This is the required "sophomore" level ecology course for our core. I teach the first half of it. Over the semester, we explore ecology at the levels of populations, communities, and ecosystems, and examine the interaction of biotic and abiotic factors regulating population and community structure. Our approach will include use of case studies, field studies, and simulation models of life history attributes, competition, predation, parasitism, and mutualism. This course is open only to science majors. Instructor’s permission required for non-biology majors.
Animal Behavior is an introduction to the study of the "whys" and "hows" behind the actions of animals, including humans. Emphasis will be placed on understanding the evolutionary and ecological implications of behavior. When you have completed the course, you should have the background to better understand the behavioral aspects of other subjects in Biology and related fields, and also have the foundation for pursuing more advanced topics in behavior such as behavioral ecology or neurobiology.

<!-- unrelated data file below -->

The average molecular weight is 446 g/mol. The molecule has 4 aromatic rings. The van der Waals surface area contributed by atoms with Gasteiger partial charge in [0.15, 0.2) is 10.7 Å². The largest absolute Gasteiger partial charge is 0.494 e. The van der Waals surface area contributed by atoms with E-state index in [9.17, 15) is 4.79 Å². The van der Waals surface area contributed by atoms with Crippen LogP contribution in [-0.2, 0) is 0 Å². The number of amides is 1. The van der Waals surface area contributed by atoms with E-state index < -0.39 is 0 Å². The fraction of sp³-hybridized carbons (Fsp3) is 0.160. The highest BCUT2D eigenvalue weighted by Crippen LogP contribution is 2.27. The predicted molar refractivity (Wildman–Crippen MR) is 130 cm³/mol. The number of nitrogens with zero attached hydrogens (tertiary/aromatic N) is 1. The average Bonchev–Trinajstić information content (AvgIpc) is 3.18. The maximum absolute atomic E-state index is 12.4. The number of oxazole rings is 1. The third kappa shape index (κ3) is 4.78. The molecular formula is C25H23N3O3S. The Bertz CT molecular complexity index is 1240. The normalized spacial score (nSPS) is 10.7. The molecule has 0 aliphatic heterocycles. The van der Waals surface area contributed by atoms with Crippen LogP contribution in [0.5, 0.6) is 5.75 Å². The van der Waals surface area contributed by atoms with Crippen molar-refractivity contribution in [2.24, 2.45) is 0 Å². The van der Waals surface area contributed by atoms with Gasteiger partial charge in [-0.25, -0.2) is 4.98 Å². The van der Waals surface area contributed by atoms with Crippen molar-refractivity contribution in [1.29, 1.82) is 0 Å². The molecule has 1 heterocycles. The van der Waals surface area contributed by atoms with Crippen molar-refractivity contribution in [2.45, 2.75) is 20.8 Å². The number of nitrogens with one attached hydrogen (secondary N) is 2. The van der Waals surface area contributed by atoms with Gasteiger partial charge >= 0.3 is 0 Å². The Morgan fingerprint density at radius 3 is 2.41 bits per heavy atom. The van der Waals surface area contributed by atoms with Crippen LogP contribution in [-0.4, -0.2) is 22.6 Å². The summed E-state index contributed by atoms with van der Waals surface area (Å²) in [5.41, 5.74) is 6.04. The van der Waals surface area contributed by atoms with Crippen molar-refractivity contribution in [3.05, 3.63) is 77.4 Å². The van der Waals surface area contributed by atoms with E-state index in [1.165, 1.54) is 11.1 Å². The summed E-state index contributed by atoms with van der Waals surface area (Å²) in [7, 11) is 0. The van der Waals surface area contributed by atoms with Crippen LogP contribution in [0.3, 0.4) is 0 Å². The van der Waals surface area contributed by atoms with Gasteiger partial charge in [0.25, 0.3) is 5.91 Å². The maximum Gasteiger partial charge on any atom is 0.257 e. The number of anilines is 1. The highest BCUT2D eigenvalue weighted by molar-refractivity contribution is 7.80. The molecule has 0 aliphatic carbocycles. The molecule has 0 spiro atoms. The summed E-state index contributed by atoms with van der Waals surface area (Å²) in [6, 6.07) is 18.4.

Conservation biology is a relatively new area of biology that applies general principles from fields such as ecology, genetics, and behavior to the preservation of endangered species and the maintenance of wildlife diversity. The field has grown dramatically over the last twenty years, although it is in perhaps only the last ten years or so that it has received general recognition, as made evident by the blossoming of Conservation Biology departments, programs, and journals across the country. The course will be conducted in a discussion format, with the expectation of participation by all individuals.